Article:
Basically, Lu keeps them, starting with her name, then extending them to other things like where she goes, what she does, and why she’s always absent from class. Since she’s so effervescent and attractive, Ye is immediately smitten. Ye has a secret too, but I’ll give it away: his dad is a teacher at the school, and he’s played by Anthony Wong in an amusing performance that’s vintage Wong. Ye also has some friends at school who aren’t as amusing, and even qualify as annoying and bothersome. Some of these characters are played by Chou’s Taiwanese pop music pals. Since this is a Jay Chou (Ye Xianglun) production (besides starring and directing, he penned the original story and contributed the music), it’s only understandable that Chou make room for some of his buddies as well as his pet obsessions, especially music. Ye becomes the class celebrity when he kicks ass in a “piano battle”, which is as entertaining as it is patently manufactured. Basically, Ye outfoxes his opponent on the ivory keys, winning the hearts of the girls and the guys, while still remaining cool and sheepish in that inimitable Ye Xianglun way.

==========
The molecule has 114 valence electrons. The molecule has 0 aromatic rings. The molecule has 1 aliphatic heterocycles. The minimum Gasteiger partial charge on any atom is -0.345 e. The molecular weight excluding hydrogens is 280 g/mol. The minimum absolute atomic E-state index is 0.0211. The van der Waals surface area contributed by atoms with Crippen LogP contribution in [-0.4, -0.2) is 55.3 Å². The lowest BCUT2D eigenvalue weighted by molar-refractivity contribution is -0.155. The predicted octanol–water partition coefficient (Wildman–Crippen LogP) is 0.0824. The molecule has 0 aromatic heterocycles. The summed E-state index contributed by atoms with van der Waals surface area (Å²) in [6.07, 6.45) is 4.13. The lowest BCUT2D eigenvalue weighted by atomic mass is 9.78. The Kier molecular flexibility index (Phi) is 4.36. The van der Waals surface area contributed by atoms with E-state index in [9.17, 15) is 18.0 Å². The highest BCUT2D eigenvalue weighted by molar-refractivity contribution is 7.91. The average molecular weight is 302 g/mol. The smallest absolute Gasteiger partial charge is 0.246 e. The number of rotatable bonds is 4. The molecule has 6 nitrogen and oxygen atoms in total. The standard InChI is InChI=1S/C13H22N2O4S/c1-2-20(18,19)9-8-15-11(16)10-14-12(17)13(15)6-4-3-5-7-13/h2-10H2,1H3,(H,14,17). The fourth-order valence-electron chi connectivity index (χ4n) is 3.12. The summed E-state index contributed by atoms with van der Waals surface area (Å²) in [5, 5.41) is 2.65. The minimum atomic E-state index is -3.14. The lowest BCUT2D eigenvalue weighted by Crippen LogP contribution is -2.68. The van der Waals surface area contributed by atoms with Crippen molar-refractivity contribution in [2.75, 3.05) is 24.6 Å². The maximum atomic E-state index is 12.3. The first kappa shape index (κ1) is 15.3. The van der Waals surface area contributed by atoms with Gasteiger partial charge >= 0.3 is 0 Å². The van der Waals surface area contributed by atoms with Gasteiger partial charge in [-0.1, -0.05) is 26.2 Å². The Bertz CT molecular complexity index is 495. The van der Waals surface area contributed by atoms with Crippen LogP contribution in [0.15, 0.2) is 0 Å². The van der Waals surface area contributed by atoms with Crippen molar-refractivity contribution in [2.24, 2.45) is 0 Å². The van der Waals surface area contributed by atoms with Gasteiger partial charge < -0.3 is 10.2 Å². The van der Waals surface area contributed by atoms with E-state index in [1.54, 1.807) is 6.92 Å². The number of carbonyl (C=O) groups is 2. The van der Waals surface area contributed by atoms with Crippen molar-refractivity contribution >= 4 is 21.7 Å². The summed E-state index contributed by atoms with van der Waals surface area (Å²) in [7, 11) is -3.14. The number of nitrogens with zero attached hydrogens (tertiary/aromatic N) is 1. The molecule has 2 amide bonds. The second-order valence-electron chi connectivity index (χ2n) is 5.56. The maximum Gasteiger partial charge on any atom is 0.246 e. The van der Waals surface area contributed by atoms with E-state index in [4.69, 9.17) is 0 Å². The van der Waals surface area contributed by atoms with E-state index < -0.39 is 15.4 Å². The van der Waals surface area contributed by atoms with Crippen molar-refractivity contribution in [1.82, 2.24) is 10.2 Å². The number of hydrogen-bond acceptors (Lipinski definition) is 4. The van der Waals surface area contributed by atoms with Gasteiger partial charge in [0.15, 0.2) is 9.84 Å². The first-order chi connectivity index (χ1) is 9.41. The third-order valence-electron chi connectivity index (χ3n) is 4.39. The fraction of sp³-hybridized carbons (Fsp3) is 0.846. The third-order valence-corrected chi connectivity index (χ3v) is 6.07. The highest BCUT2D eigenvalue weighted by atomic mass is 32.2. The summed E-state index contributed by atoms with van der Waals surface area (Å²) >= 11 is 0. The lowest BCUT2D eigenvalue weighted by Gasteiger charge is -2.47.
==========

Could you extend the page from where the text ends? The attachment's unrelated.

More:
Chief among his admirers is the pretty Qing Yi, who starts to crush on Ye big time. But Ye only has eyes for Lu. Or does he? Despite getting along swimmingly with Ye, Lu soon gets the idea that Ye is two-timing her with Qing. This is due to your standard crossed wires and mistaken circumstances, but the misinterpreted event is enough to throw a massive crush-killing wrench into their puppy love. That would probably be a terrible thing to behold if not for the fact that the relationship up until then was hardly inspiring. Ye Xianglun and Lu Xiaoyu have decent chemistry, but the relationship between their characters never seems that deep. There’s a manufactured quality to the dialogue that makes their supposed love a bit unconvincing, and without more acute emotions the film begins to drag. Sadly, part of this is the fault of Ye Xianglun, the actor. Ye possesses a certain likable charm, but his presence hardly screams “passion.” His demeanor is just too remote; Ye tries hard, but he can’t convey a complete range of emotions. Shoring things up, however, is Lu Xiaoyu.